Information management unlocking the potential of AI

July 13, 2018 by Stefan Summesberger

SEMANTiCS Conference Speaker Joe Hilger is a Principal at Enterprise Knowledge, LLC. Joe has over 25 years of consulting experience. For the past 12 years, Mr. Hilger has helped over 50 organizations implement enterprise-scale content, search and data analytics solutions that deliver real value for his customers. He has worked with a wide variety of public and commercial customers to design and develop innovative and cost-effective solutions to enhance competitiveness, increase revenues, and improve customer service. In this Interview Joe talks about Knowledge Management, the connection between Information Management and AI as well as the talk he and Zach Wahl will give at SEMANTiCS Conference.

You are the founder of Enterprise Knowledge - an US company specialized in knowledge management services. Please give us an insight to your approach to knowledge management?

Enterprise Knowledge (EK) helps customers find better ways to capture, manage, share, and collaborate around the information that they need to be successful.  We do this by looking at 5 key areas: People, process, content, culture, and technology to understand how our customers improve the way that they work with their information.

Semantic Technologies are becoming a big part of the solutions we provide for our customers.  From semantic search to semantics hubs, up to chat bots we are using these great new tools to make our customers more efficient and successful.

SEMANTiCS is the leading European conference on Linked Data and Semantic Technologies. This year Machine Learning is a central topic. How does information management contribute to AI applications?

Information Management is a critical component of most AI applications. For our clients, we use content collected from around the enterprise to develop systems that recommend smart solutions at the point of need.  AI and semantics enables smarter answers, but they would not be effective without string information management through processes and the tagging of information.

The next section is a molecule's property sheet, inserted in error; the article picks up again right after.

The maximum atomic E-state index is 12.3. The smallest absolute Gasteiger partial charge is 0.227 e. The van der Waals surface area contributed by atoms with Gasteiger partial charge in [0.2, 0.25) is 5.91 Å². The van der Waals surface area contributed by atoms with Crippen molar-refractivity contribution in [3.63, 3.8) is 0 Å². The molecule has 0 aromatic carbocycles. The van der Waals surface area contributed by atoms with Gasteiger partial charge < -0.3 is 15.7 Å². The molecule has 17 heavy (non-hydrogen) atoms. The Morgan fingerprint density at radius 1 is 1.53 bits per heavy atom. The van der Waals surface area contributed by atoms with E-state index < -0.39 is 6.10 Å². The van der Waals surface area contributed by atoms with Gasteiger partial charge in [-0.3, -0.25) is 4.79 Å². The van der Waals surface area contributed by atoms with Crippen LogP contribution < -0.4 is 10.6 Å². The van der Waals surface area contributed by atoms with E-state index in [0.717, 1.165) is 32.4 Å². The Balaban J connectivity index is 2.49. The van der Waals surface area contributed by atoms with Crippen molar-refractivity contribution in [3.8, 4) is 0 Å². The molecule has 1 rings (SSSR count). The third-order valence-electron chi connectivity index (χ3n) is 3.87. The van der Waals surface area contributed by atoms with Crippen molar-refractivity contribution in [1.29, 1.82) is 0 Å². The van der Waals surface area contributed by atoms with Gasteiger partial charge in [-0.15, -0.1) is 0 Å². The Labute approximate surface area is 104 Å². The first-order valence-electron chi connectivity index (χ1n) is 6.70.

As a consulting firm you work with many different companies from various industries. What is a typical project for you? What do you consider more innovative? What kind of  changes do you observe in the market?

Our typical project begins with a strategy engagement.  A customer recognizes that they have a problem with Knowledge Management and they ask us to provide a roadmap to help fix the problem.  We run a series of workshops and focus groups to collect information and then provide a roadmap that includes process, governance, and technical solutions.

Once the strategy engagement is complete, we will help our clients implement the solutions.  This is where we get to take advantage of these exciting semantic solutions that everyone is talking about.

In the end, we get the pleasure of seeing our clients make better use of their information helping them become more efficient and successful.

You are a speaker at SEMANTiCS 2018. What’s the topic of your talk?

We are excited to attend the conference this year.  The title of our talk is Developing a Semantic Hub for an International Development Bank.  We are going to share our experience in building a semantic hub using PoolParty and StarDog graph database.  This hub collects information from throughout the enterprise and uses it to provide recommendations across a wide number of platforms.  As part of the presentation, we will share what we did, what worked, and what our greatest challenges were. It is a great conversation for others looking to develop an enterprise wide recommendation engine based on semantic technologies and AI.

Discuss the potential of recommendation engine based on semantic technologies and AI with Zach and Joe at SEMANTiCS 2018. Register now!


The annual SEMANTiCS conference is the meeting place for professionals who make semantic computing work, and understand its benefits and know its limitations. Every year, SEMANTiCS attracts information managers, IT-architects, software engineers, and researchers, from organisations ranging from NPOs, universities, public administrations to the largest companies in the world.